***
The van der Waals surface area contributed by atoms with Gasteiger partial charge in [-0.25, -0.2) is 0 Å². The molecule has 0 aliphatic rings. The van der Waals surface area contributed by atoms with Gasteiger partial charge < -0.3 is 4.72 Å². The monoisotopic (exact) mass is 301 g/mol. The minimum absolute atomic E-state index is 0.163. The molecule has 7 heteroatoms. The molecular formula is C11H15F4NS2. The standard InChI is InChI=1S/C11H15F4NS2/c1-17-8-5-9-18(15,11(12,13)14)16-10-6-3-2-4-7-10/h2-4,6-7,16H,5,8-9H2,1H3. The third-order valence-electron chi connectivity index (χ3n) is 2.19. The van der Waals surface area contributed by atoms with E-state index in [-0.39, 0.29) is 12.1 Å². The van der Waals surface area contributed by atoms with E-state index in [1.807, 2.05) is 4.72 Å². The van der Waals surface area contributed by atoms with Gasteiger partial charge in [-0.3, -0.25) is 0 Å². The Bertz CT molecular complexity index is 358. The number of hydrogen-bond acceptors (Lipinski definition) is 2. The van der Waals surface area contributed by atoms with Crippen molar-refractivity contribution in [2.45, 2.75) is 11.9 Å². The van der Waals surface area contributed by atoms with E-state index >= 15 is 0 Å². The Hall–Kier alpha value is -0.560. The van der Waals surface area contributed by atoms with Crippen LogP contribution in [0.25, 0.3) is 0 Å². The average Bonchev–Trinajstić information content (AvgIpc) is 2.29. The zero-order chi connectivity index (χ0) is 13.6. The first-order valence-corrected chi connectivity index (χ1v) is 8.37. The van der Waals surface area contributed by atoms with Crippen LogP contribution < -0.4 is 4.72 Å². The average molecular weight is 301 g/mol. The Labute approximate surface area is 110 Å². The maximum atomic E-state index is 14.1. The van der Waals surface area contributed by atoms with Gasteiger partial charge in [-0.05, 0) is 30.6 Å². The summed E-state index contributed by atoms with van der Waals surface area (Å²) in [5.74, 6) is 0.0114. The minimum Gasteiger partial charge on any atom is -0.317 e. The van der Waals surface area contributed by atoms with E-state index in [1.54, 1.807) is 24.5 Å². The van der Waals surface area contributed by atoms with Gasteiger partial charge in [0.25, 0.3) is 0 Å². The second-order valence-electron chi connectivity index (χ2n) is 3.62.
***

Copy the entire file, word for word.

The van der Waals surface area contributed by atoms with Gasteiger partial charge in [-0.25, -0.2) is 0 Å². The molecule has 0 aliphatic rings. The van der Waals surface area contributed by atoms with Gasteiger partial charge < -0.3 is 4.72 Å². The monoisotopic (exact) mass is 301 g/mol. The minimum absolute atomic E-state index is 0.163. The molecule has 7 heteroatoms. The molecular formula is C11H15F4NS2. The standard InChI is InChI=1S/C11H15F4NS2/c1-17-8-5-9-18(15,11(12,13)14)16-10-6-3-2-4-7-10/h2-4,6-7,16H,5,8-9H2,1H3. The third-order valence-electron chi connectivity index (χ3n) is 2.19. The van der Waals surface area contributed by atoms with E-state index in [-0.39, 0.29) is 12.1 Å². The van der Waals surface area contributed by atoms with E-state index in [1.807, 2.05) is 4.72 Å². The van der Waals surface area contributed by atoms with Gasteiger partial charge in [-0.3, -0.25) is 0 Å². The Bertz CT molecular complexity index is 358. The number of hydrogen-bond acceptors (Lipinski definition) is 2. The van der Waals surface area contributed by atoms with Crippen molar-refractivity contribution in [2.45, 2.75) is 11.9 Å². The van der Waals surface area contributed by atoms with E-state index >= 15 is 0 Å². The Hall–Kier alpha value is -0.560. The van der Waals surface area contributed by atoms with Crippen LogP contribution in [0.25, 0.3) is 0 Å². The average Bonchev–Trinajstić information content (AvgIpc) is 2.29. The zero-order chi connectivity index (χ0) is 13.6. The first-order valence-corrected chi connectivity index (χ1v) is 8.37. The van der Waals surface area contributed by atoms with Crippen LogP contribution < -0.4 is 4.72 Å². The average molecular weight is 301 g/mol. The Labute approximate surface area is 110 Å². The maximum atomic E-state index is 14.1. The van der Waals surface area contributed by atoms with Gasteiger partial charge in [-0.05, 0) is 30.6 Å². The summed E-state index contributed by atoms with van der Waals surface area (Å²) in [5.74, 6) is 0.0114. The minimum Gasteiger partial charge on any atom is -0.317 e. The van der Waals surface area contributed by atoms with E-state index in [1.54, 1.807) is 24.5 Å². The van der Waals surface area contributed by atoms with Gasteiger partial charge in [0.25, 0.3) is 0 Å². The second-order valence-electron chi connectivity index (χ2n) is 3.62.